Whenever possible, chassis structural members
should be cold straightened under tension. Do not
attempt to straighten with a single pull, but rework the
damaged area using a series of pulls, releasing
tension between each stage and using the opportunity
to check alignment.
Unless damage is limited to cosmetic panels, all repair
work to body members must be carried out on a body
jig, to ensure that impact damage has not spread into
more remote parts of the body structure. Mounting on
a jig will also ensure that the straightening and panel
replacement procedures do not cause further
distortion. If original dimensions cannot be
satisfactorily restored by these methods, damaged
structural members should be replaced. Damaged
areas should be cut away using a high speed saw,
NOT an oxy-acetylene torch.
As a rule, body dimensions are symmetrical about the
centre line. A good initial check for distortion is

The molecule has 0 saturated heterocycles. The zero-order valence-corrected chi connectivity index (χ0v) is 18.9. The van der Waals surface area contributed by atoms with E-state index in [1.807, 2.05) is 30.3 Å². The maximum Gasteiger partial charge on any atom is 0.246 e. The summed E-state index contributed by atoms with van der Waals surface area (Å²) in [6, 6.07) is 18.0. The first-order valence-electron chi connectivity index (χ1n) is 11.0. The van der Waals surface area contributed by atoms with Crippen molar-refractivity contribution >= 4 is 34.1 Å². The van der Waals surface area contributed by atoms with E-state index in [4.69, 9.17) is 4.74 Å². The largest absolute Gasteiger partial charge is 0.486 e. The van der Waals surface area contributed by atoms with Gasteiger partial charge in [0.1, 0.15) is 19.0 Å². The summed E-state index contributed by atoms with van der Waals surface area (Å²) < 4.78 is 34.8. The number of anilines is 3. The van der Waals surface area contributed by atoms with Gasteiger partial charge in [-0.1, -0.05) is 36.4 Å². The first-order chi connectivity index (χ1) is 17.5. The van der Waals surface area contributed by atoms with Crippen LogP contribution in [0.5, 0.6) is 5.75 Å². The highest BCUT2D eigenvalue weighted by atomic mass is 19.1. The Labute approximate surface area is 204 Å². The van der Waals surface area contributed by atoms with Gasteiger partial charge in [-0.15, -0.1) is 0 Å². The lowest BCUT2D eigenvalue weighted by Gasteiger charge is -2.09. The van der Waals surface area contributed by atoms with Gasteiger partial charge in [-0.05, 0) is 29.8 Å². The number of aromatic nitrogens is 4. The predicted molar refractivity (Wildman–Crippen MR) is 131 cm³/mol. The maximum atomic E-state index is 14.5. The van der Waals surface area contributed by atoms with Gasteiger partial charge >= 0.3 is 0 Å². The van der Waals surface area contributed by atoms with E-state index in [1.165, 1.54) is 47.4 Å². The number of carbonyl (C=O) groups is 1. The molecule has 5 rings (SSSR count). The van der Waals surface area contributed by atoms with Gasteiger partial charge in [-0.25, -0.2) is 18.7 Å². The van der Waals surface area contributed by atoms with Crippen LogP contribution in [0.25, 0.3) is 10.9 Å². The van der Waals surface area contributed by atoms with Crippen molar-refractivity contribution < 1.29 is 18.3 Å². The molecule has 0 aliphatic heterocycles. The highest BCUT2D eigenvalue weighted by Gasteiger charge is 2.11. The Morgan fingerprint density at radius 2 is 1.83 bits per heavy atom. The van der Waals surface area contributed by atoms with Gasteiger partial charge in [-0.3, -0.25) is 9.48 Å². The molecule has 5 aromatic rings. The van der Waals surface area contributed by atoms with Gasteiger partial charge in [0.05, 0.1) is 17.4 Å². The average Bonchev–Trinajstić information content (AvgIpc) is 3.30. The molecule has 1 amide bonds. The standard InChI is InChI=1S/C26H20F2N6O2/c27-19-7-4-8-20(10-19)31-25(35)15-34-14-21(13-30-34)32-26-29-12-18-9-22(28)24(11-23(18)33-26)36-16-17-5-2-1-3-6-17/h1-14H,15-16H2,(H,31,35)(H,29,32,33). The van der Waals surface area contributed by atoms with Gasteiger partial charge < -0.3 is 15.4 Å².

therefore to measure diagonally and to investigate
apparent differences in dimensions.
Every accident produces individual differences in
damage. Each repair is influenced by the extent of the
damage and by the facilities and equipment available
for its rectification.
Most accident damage can be visually inspected and
the approximate extent of the damage assessed.
Sometimes deformation will extend beyond the area
of direct damage, and the severity of this must be
accurately established so that steps may be taken to
restore critical body components to their original
An initial check of critical dimensions can be carried
out by means of drop checks or (preferably) trammels.
Gauges are available which will check accurately for
body twist. Where repairs necessitate renewal of a
critical body component it is recommended that a
body jig is used.